Bert Hinkler and the urge to fly

My blog has been quiet for a while, but I hope to give you news soon about publication of my biography of Bert Hinkler, a pioneer aviator. In the meantime, here is the opening paragraph from the introduction to the book:

‘Museums are full of wonders, especially for children, and a particular marvel at the old Queensland Museum in Brisbane when I was a boy was one of Bert Hinkler’s record-breaking little planes, hanging from the ceiling like a giant moth dangling on a spider’s sticky strands. Decades later, I read a piece about his life, and was reminded he was only 40 when he died, an age these days when many men are poised at mid-career, with high aspirations and expectations. I wondered what hopes and dreams Hinkler might have had, that were cut short when his plane fell from the sky while he was on his way to Australia in 1933. What inner urge spurred a country boy from Queensland to pursue a career in aviation with so much passion, flitting across the world in flimsy planes not much bigger than the average family car, eventually to his own destruction?’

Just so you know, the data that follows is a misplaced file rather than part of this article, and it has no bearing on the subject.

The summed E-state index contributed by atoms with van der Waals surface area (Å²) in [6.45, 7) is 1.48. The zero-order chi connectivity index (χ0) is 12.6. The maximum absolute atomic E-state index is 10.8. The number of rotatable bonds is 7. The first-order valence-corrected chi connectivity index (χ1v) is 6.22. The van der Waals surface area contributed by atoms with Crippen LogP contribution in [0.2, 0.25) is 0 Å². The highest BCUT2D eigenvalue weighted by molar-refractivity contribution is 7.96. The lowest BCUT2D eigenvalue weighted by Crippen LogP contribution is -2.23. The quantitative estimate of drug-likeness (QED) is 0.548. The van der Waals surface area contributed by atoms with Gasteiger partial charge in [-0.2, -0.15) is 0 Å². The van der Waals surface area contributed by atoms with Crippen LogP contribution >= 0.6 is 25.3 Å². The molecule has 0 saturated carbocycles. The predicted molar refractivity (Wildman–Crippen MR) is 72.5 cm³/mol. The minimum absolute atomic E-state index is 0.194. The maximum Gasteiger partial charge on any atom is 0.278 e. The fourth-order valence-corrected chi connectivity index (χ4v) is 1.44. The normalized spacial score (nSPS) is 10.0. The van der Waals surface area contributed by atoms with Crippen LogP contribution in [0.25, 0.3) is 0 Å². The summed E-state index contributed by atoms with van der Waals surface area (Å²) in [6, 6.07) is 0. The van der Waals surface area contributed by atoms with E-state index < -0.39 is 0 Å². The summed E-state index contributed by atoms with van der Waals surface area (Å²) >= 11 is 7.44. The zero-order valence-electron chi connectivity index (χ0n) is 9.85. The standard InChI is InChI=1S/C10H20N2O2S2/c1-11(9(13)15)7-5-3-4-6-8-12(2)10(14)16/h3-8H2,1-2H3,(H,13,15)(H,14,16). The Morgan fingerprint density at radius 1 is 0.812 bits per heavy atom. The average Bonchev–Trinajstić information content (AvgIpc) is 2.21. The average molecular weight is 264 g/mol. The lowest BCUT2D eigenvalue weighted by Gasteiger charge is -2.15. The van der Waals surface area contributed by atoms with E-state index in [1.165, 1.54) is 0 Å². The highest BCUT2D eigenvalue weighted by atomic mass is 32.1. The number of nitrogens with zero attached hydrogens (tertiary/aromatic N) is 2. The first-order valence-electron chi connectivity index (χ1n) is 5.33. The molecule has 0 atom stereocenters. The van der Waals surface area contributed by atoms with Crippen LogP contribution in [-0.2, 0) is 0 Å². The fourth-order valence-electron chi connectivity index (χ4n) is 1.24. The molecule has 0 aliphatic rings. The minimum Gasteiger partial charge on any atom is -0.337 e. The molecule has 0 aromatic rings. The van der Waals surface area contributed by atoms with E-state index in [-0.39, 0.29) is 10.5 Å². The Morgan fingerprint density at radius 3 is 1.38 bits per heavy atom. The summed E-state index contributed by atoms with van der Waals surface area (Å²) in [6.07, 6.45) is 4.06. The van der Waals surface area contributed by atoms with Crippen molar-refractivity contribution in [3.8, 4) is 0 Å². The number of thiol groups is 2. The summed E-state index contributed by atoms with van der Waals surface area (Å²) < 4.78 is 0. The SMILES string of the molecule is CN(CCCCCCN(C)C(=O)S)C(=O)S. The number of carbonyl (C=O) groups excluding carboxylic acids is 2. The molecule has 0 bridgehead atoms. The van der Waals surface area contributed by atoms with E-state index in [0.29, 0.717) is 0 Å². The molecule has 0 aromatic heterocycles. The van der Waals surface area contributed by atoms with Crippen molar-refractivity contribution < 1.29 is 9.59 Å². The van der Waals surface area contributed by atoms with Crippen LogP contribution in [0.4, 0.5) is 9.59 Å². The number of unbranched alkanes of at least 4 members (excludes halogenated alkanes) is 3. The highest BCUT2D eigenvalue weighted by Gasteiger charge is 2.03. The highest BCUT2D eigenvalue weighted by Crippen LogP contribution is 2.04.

The Avro Avian Hinkler flew from England to Australia in 1928 (Queensland Museum)

There are two of Hinkler’s planes in the new Queensland Museum, at Southbank, Brisbane, and re-creations of the four of them in the Hinkler Hall of Aviation at Bundaberg. Against the planes that have been developed since he flew, such as the bombers of World War II and the huge jumbos of today, Hinkler’s planes seem even tinier than they did to my boyhood eyes, and his achievements all the more amazing.

The two push-pull engines on Hinkler's 'dream machine', the 'Ibis', which never made it past the trials stage. (Re-creation, Hinkler Hall of Aviation, Bundaberg)

In my book, I have tried to convey the wonder of the feats as well as the strengths and frailties of the pilot. It is a remarkable story of adventure, mystery,  romance and tragedy.

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